Boosting machine availability through condition monitoring
From oscilloscope modules to sensor-equipped servo drives, from the monitoring chip inside every Automation PC to vibration analysis modules with embedded intelligence, B&R offers every possibility to keep your finger on the pulse of the machine without requiring any external units. Condition monitoring is already an integral part of every B&R system and consequently of every machine that is automated with B&R technology. Predictive maintenance based on constant condition monitoring helps avoid unplanned downtime and reduces the cost of stocking spare parts. Using condition measurements as input for open and closed control loops can significantly increase the service life of a machine and contribute to substantially reduced unit costs.
The development efforts of mechanical engineers in machine manufacturing are paying off as the power density and functional density of production machines continue to increase. This means that fewer machines are required to produce the same quantity and complexity of products, which lowers production costs and makes machine manufacturers more competitive. On the other hand, this increased efficiency also makes producers more dependent on individual machines. The ability to produce more units per hour means that each hour of downtime is more expensive. And anyone who has ever operated a machine knows that downtime can never be completely avoided.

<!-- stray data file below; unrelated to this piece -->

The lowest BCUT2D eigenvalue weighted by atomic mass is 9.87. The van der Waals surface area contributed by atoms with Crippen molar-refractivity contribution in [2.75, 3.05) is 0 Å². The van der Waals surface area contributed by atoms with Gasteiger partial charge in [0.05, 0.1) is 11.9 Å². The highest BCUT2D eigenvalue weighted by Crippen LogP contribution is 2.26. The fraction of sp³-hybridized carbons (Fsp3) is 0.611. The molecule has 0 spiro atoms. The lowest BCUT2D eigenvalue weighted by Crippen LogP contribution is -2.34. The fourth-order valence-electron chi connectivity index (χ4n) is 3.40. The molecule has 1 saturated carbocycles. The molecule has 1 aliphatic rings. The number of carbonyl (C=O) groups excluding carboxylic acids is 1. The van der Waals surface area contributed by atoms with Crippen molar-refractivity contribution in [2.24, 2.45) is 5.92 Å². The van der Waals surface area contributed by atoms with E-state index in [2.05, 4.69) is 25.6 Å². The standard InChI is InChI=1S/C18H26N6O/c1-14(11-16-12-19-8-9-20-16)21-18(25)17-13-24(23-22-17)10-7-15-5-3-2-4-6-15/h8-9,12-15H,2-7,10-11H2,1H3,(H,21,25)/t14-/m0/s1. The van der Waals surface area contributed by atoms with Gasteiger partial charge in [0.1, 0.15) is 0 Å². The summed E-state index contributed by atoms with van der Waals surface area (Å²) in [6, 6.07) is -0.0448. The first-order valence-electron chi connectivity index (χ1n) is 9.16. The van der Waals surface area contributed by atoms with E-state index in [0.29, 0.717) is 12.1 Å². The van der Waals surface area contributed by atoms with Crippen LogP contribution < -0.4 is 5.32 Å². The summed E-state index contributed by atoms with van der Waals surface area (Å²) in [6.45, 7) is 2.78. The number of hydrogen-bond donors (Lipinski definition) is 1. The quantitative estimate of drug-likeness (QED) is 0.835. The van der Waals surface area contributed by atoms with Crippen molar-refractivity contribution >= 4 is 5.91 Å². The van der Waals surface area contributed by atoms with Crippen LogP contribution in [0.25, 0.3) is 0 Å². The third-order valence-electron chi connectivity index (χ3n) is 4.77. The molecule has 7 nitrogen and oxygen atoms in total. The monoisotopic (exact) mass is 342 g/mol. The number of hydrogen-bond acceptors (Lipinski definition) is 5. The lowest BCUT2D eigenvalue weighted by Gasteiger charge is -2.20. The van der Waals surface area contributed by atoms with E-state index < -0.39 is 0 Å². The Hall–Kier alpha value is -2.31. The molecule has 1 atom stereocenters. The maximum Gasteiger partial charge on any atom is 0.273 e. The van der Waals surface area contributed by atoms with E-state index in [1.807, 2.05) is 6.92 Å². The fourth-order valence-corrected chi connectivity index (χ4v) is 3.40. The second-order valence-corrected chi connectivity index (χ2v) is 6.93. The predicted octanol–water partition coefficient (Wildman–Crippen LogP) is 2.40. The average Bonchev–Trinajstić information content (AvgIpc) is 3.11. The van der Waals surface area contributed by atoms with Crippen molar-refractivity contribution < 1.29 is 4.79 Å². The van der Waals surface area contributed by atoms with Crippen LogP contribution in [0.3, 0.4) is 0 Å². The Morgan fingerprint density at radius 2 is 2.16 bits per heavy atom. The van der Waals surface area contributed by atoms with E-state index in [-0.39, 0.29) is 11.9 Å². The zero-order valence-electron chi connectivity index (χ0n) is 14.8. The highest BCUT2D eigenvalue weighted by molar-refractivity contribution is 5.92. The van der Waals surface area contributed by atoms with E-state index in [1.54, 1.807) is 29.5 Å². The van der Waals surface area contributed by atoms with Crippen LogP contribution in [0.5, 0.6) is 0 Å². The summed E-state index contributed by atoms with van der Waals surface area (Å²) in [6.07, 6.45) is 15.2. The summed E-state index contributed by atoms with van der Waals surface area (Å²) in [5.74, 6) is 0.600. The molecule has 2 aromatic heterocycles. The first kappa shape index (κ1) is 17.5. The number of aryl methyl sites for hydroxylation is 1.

Rethinking maintenance strategy
Traditional maintenance strategies have one thing in common: Those last few percentage points in machine availability come at a high price. This is true for reactive, damage-oriented maintenance, where a system's components are driven to exhaustion and only replaced when they fail. The only way to ensure machine availability in this scenario is to maintain a stock of replacement parts and have qualified personnel and the necessary equipment available on short notice. The most widespread traditional strategy, however, is preventive maintenance at fixed intervals based on experience. Although this approach has the distinct advantage of making maintenance downtime more plannable, it is certainly no cure-all and involves considerable financial risk. On the one hand, you have parts being purchased and replaced although the originals are far from the end of their useful life. On the other, you have no reliable protection against unplanned downtime, such as when asymmetric strain causes certain parts to fail prior to the maintenance interval.
Minimizing downtime as much as possible and crafting a strategic plan for maintenance that can't be avoided – these are the goals of any responsible machine operator who not only looks at the purchasing price when evaluating new machines, but also at the overall costs over their entire useful life. The only way to significantly impact the total cost of ownership is to maximize machine uptime while simultaneously minimizing maintenance costs. Which in turn requires a rethinking of traditional maintenance strategies.